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Art and Architecture: Critical Spatial Practice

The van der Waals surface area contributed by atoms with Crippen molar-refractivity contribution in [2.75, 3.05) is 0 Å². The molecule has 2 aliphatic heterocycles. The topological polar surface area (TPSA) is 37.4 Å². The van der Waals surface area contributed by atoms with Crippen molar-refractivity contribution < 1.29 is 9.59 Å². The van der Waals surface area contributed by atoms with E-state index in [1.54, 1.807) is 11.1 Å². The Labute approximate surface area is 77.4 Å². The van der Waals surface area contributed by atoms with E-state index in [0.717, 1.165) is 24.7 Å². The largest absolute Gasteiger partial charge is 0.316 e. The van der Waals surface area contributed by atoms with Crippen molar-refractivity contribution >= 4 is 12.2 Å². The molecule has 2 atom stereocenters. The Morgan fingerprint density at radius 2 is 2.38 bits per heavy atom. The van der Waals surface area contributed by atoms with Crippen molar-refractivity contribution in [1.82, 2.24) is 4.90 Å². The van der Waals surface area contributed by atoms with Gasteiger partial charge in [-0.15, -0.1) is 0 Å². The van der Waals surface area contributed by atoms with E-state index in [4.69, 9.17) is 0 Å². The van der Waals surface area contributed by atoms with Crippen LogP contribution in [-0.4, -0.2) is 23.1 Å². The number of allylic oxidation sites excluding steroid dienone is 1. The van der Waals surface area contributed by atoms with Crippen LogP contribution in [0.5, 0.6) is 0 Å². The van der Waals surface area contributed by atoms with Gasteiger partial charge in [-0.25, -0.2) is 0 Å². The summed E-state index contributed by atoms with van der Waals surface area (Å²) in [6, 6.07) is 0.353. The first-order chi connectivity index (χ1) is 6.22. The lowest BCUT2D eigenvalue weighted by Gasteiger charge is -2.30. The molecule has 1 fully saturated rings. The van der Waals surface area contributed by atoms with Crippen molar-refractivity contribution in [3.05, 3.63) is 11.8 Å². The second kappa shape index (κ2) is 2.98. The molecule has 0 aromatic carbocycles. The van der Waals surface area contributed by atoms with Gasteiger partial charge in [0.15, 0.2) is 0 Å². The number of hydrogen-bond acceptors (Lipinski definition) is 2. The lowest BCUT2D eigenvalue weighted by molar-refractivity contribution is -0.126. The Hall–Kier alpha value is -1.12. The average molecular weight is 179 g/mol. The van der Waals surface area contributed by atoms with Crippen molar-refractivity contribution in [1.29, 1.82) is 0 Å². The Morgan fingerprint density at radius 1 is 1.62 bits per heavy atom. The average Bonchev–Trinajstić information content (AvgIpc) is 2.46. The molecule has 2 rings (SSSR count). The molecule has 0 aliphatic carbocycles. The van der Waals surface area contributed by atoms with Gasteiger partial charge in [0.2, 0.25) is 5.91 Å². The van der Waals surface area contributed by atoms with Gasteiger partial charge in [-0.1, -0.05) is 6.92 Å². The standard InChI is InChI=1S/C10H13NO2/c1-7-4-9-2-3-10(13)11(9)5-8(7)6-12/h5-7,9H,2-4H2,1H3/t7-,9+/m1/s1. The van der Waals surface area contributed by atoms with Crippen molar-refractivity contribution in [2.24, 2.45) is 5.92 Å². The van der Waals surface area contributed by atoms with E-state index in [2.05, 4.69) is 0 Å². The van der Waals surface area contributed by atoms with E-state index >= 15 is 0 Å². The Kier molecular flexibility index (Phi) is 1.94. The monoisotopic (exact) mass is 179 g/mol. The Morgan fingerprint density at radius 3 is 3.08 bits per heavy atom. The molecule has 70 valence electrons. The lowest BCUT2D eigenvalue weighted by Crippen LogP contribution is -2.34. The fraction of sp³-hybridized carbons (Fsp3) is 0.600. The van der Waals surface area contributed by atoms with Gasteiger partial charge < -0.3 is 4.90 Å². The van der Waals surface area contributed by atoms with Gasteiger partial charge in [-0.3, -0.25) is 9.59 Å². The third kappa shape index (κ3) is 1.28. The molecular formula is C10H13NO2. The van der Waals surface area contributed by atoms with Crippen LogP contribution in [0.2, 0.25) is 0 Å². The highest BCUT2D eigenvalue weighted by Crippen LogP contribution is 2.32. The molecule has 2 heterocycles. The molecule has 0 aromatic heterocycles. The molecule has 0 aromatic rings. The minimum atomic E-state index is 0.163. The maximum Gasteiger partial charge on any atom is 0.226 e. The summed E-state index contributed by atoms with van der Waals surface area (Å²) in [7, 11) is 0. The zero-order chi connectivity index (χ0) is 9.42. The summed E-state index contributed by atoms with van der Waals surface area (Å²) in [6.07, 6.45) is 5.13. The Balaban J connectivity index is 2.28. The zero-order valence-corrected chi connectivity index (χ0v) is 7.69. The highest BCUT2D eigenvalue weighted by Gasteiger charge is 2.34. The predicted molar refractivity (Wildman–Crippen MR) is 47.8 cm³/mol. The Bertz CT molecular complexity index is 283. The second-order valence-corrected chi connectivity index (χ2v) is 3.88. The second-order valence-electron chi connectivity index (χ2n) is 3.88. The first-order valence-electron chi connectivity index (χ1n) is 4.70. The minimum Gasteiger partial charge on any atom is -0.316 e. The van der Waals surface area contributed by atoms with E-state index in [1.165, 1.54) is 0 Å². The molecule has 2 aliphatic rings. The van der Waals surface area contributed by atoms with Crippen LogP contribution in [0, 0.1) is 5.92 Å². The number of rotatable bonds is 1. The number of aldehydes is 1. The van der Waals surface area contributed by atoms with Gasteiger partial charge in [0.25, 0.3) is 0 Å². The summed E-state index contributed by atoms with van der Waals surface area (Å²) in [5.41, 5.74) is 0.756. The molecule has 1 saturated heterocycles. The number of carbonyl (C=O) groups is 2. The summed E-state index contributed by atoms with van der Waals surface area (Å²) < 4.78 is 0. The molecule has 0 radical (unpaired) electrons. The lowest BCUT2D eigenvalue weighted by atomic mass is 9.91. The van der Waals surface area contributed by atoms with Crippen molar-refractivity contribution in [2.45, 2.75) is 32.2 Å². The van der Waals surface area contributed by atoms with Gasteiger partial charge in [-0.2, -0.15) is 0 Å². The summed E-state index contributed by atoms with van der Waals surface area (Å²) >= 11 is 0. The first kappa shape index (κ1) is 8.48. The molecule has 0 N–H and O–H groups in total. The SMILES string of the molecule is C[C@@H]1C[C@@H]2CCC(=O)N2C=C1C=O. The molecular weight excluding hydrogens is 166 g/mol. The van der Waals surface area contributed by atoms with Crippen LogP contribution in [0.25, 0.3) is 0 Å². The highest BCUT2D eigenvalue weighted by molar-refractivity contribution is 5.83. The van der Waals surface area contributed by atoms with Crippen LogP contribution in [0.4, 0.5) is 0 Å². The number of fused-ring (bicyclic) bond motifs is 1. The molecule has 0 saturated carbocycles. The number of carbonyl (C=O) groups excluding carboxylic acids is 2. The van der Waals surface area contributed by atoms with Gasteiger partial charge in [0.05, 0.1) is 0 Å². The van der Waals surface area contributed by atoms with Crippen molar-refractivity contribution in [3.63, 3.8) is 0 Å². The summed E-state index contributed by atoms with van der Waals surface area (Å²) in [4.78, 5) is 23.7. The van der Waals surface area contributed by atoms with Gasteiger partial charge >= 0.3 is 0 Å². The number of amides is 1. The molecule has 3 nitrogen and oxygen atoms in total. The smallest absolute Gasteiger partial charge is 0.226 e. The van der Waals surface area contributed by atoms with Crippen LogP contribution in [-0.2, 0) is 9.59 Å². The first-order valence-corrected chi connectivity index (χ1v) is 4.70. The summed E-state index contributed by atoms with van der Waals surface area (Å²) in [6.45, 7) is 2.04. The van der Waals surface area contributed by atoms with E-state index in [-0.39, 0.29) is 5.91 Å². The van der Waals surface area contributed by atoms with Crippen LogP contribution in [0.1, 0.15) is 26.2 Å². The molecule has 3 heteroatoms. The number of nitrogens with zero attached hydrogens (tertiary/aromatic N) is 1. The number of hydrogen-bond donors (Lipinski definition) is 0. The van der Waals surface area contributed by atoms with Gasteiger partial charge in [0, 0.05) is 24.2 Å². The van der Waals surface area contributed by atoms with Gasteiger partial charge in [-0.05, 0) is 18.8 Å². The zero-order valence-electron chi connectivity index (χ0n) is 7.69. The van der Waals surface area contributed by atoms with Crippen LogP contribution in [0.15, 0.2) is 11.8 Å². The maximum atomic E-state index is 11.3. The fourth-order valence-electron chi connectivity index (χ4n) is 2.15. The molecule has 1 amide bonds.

I have been interested in generating new interdisciplinary knowledge and understandings through concepts and processes such as ‘critical spatial practice’ first introduced in my article ‘A Place Between Art, Architecture and Critical Theory’, Proceedings to Place and Location (Tallinn, Estonia, 2003), pp. 221-33 (published in English and Estonian) and later consolidated and developed in my book Art and Architecture (London: IB Tauris, 2006).The traditional boundaries between art and architecture are increasingly blurred in work that has been variouslydescribed as site-specific art, public art and urban intervention. In art, such work has been variously described as contextual practice, site-specific art, public art, and in architecture, as conceptual design and urban intervention. In my book Art and Architecture I coin the term 'critical spatial practice' to describe practices which intervene into sites in order to critique them. I visit works produced by galleries who operate ‘outside’ their physical limits, commissioning agencies and independent curators who support and develop ‘site-specific’ work and collaborative groups who produce various kinds of critical projects from performance art to urban design, asking crucial questions about the nature of public art and about the notion of ‘function’ in art and architecture. Looking back to precedents in land and community art, I discuss a wide range of artists including Andrea Zittel, Jeremy Deller, Anya Gallaccio and Jane Prophet and pioneering work by architects as varied as Lacaton + Vassal, Shigeru Ban and Sarah Wigglesworth. More than a survey, Art and Architecture draws on concepts from disciplines such as feminism, critical theory and cultural geography to explore the relationships between art, architecture, place, space and site. In the last ten years or so a number of academic disciplines have come together in debates concerning ‘the city’. These discussions around the urban condition have produced an interdisciplinary terrain of ‘spatial theory’ that has reformulated the ways in which space is understood and practiced. I draw on such influential spatial thinkers as Rosi Braidotti, Walter Benjamin, Michel de Certeau, Luce Irigaray, Doreen Massey and Edward Soja, as well as art critics such as Hal Foster, Suzi Gablick and Rosalyn Krauss, to provide starting points for considering the relationship between art and architecture with reference to several different theoretical themes such as ‘the expanded field’, ‘the dialectical image’ and ‘social sculpture’. The research demonstrates an original combination of art works, architectural projects and theoretical ideas. It maintains a rigour in its investigation of the relationship between concepts in spatial theory and works of spatial practice, and makes an original contribution to the field of public art criticism by defining a certain mode of practice as ‘critical spatial practice’. The research has been the topic of over 40 invited talks and papers (9 at international venues), 16 book chapters and essays, 2 refereed articles, and 2 keynote contributions, and translated into Estonian, Portugese and Spanish.
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